More Thoughts onThe Five Love Languages
I recently finished reading The Five Love Languages and decided to share my thoughts on the work.
The intent of the author, Chapman, is to provide couples with they advice they need to make their relationships work. To over simplify things, his main thesis is that each person has a love tank (as opposed to a hate tank). When this love tank is filled by your spouse, you are happy and content. When it runs empty, you are unhappy and most likely considering divorce. The way to keep this tank topped off is to figure out your spouse’s love language and act accordingly.
According to Chapman, there are five love languages. Technically, these are not languages. However, if you consider any means of expression to be a language, then they would be languages. The five are quality time, affirmations, touch, service, and gifts. According to Chapman, each person has a main love language (though some rare people might have two). Put another way, for each person there is a main way of acting that will most clearly express love.
For example, if Sally’s love language is service, then they way her husband can best fill her love tank is by servicing her. He could, as specific services, wash her car, do the laundry for her, and fix her computer for her. For Sally, these acts say “I love you.” If Bill, Sally’s husband, has as his primary love language gifts, then the clearest way that Sally can say “I love you” is to give him gifts. These need not be store bought or fancy gifts; but they need to be expressions of her love.
The basic thesis is plausible: the best way to express your love is to find what sends that message clearest to the person you love and take the relevant actions needed to send that message. To use an analogy to teaching, the way to succeed is to present the information in the way that the students are most likely to pay attention and learn.
It also seems obvious that people like, in varying degrees, being affirmed, receiving service, receiving gifts, being touched, and spending quality time. Of course, these might be seen as rather vague (a common criticism of self help and relationship books) and hence sorting out the specific needs of your partner might require more than just reading through this book.
Chapman freely admits that his work is not an academic work and it does not approach the standards that such a work would have to meet. This is not a criticism of his book. After all, his goal is not to present an academic study or text but to sell a book to help people. Being a philosopher, I still could not help but read his work with a critical eye.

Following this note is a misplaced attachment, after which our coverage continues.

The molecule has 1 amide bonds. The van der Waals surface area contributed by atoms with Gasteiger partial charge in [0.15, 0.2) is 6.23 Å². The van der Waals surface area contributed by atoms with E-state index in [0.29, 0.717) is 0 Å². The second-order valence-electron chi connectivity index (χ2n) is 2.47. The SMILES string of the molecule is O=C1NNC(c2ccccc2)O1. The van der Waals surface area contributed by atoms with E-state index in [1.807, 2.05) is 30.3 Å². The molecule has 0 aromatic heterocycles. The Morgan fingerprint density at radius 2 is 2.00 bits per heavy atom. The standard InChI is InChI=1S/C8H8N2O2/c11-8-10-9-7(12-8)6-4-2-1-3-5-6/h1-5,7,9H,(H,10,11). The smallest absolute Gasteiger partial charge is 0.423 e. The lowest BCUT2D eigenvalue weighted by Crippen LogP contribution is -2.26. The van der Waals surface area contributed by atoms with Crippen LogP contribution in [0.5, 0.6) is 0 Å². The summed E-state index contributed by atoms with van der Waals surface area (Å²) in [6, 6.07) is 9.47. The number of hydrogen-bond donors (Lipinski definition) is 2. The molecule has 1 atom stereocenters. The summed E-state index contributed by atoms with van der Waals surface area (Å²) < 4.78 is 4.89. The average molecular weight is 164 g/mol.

One method he employs is the anecdote. When he discusses each love language, he includes a story about a couple mired in a dire domestic disaster (or, in his terms, empty love tanks). Naturally, each seemingly doomed marriage is saved by the method he suggests. Obviously, one anecdote does not prove that his method works (in fact, basing a general conclusion on one example would be the fallacy of hasty generalization). However, his goal is not to prove his method works (presumably) but to illustrate his approach and draw the reader into the book (because people love “gossip” about failing relations).
Interestingly, his book contains no tale of failure. Why this is so should be obvious: the work is intended to be positive (even feel good) in tone and it is, to be a bit unfair, a “happy fluffy book”. Failures would not be positive nor would they be “happy fluffy” stuff. Also, the target audience is most likely people with problems and hence tales of success would be more appealing and effective than tales of failure. After all, when you are trying to help someone, you do not want to tell them how others failed in their circumstances. You want to boost their morale by telling them tales of success.
I did think, however, that the work would be more realistic and more poignant if it had included a tale of failure. Also, such an example might be very instructive as well. But, to be a bit cynical, the realism of failure seems to have no place in such works. Of course, people can supply their own tales of failure.
While the book is not explicitly a Christian book, it does contain (especially in the later chapters) religious elements. Given that most Americans are vaguely Christian, this is a smart approach to take. If you are a Christian, then you will probably find these aspects appealing. If not, the Christian aspects are not critical to the five love languages approach as such.
What makes the book important to me is not the content. Rather, the specific book I have is important to me because the person who gave it to me put post-it notes throughout the pages. Each note holds a personal comment or question from her and those notes, more than anything else, make the book truly special.
Whatever a person’s “love language”, I think that communication is critical-it is most often in the shadows of ignorance that love dies and resentment grows.